Pricey Weight Loss Drugs - To Cover or Not To Cover

Author: Laci Loew, XpertHR Senior Global Analyst, HR Strategy and Insights

Date: July 11, 2023

According to the Centers for Disease Control and Prevention (CDC), more than 70 percent of adults in the U.S. are overweight or obese. Obesity frequently leads to a variety of concerning and chronic medical conditions, including:

Pharmas are quickly stepping up. Mounjaro, Ozempic, Saxeda, Tirzepatide and Wegovy, are among examples of newly released GLP-1 drugs proving very effective in treatment of these chronic conditions. More than that, consumers of the drugs are noting a significant and additional side-benefit - weight loss.

One user, weighing more than 300 pounds and diabetic, said, "I like to eat bad food and drink a lot." Another obese user responded with, "One of the things I've always dealt with was a constant hunger; (with this drug), it went away."

Given the evidence-based health benefits paired with today's pointed focus on employee well-being, even though most employers currently don't cover these costly pharmaceuticals, should they be required to do so?  With open enrollment only a few months away, it's a question worth asking.

The Case For

Heck yes, employers should cover these drugs. They get at the root of physical health issues, regardless of whether those issues are self-induced or because of heredity, that plague so many in the workforce. If employees are healthy, they tend to be happier, more engaged, and of course more productive.

Sure, organizations are always challenged with holding down the rising costs of healthcare, and adding coverage of these drugs to employee benefit plans will spike their costs. Wegovy, for example, has a retail price of approximately $1,300.00 monthly.

But is the annual benefit cost spike a smaller price to pay than the alternative price of losing key talent to competition whose benefit plans are inclusive of weight loss drugs? And what about the unanticipated costs of ponying up medical payments on behalf of those employees who don't get the drugs, end up with a heart attack and undergo major surgeries?

If one considers the CDC's estimate that the medical cost of obesity and derivative conditions is nearly $173 billion annually in 2019 dollars, choosing to not cover is going to be a hard case to justify.

The Case Against

Heck, no. Obesity - the largest cause of chronic medical conditions - is not a medical disease but is a "way of life" choice that many employees willingly elect. Organizations should not be accountable for covering employees' poor eating habits and unhealthy lifestyle choices.

Moreover, consumption of these GLP-1 drugs seems to be a forever type situation. Studies have found that two-thirds of patients gained the weight back after they stopped taking Wegovy. So, sustaining preferred weight levels is dependent upon long-term use of the drug. This nearly guarantees that employers are strapped with a very costly employee benefit offering that may never end.

Next, covering the drug ad infinitum doesn't teach employees to assume accountability for their lifestyle choices. Rather, it basically is a free ticket to long-term maintenance of weight control at the employer's expense.

And The Best Choice Likely Rests In Between

Leaders in between the "yea and nay" camps are willing to cover these expensive drugs for the short-term to focus on improving the long-term holistic well-being of employees who stand ready and committed to making responsible choices and taking accountability for their actions.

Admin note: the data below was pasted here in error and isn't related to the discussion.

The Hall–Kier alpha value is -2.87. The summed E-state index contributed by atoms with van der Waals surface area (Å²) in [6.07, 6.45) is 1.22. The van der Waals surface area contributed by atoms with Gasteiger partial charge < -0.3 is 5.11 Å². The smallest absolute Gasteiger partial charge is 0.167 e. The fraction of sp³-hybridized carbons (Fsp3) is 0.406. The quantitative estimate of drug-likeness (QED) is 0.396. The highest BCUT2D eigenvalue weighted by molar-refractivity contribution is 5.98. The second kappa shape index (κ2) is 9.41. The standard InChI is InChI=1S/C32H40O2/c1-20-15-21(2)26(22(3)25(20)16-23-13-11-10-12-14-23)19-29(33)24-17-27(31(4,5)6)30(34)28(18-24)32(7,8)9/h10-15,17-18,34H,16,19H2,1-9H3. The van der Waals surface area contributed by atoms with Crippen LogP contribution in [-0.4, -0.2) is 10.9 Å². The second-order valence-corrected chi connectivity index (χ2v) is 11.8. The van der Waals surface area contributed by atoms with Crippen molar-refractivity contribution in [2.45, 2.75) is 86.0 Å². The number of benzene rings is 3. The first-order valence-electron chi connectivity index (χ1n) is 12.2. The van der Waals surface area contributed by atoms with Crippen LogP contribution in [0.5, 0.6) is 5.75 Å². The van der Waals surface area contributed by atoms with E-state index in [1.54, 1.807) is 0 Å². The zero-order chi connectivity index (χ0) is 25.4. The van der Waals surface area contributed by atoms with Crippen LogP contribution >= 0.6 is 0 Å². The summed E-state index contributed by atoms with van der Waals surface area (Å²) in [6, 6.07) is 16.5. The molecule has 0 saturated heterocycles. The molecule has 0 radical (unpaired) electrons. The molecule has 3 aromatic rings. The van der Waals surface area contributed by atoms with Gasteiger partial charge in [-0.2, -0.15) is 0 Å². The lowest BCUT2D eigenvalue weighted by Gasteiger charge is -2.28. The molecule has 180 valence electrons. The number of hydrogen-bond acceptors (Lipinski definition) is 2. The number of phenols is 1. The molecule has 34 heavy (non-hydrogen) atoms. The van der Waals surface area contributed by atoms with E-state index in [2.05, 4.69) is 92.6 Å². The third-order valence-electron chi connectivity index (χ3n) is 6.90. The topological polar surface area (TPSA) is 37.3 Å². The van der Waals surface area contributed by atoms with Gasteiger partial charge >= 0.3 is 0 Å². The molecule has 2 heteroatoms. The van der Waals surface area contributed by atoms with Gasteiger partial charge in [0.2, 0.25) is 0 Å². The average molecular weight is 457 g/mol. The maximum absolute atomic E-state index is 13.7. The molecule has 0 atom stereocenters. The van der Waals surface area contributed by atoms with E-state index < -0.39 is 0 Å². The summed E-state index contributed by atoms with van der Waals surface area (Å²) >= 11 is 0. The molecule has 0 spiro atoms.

In this "in between" strategy, employers provide benefit coverage of the GLP-1 pharmaceuticals for six-to-nine months while simultaneously offering employees a proven weight reduction and maintenance solution like Golo or Noom. With this two-punch solution, employees can count on the drugs to step in while they build new eating and lifestyle habits enabled by support communities and coaching check-ins.

Using the combination of science and psychology, overweight employees, self-inflicted or not, are armed with a long-term sustainable solution and employers' associated expenses are more reasonable, and in some cases even capped.

Your Opinion

Upon considering the evidence, it appears this is not an either-or situation. Perhaps the issue is far deeper than obese employees who end up with resultant chronic health conditions and choose diets above the average daily recommended caloric intake and exercise plans far below recommended per day minimums. Regardless of how they got to where they are, someone must take responsibility for fixing the issue. Is it the employer? The employee? Both? Or neither? If neither, then who is it?

  • Do providers of low-cost, high-caloric food sources like McDonald's, Taco Bell, Arby's, KFC, and Burger King have some accountability?
  • Should they be held to some minimum level of nutritional value foods?

What about environmental, cultural, economic influences that drive the average American to overeat and become addicted to unhealthy foods - should policy enforcers and lawmakers bestow greater responsibility upon themselves to help influence societal choices that tend to preclude obesity and its byproducts?


Considering all the evidence and input, will your 2024 Benefit Offerings include coverage of expensive weight loss drugs? For how long? It's not too early to consider these questions and others, including:

  • Will coverage enhance the organization's well-being strategy and the employee's experience?
  • Or will lack of any coverage ignore well-being and instead prompt disengagement and a lack of productivity?

Whatever the decision, leaders and benefits managers have the responsibility to minimize long-term organizational healthcare costs and maximize employee well-being. Done well, the outcome will be a values-based strategy improving the overall employee experience and enhancing the company and brand reputation.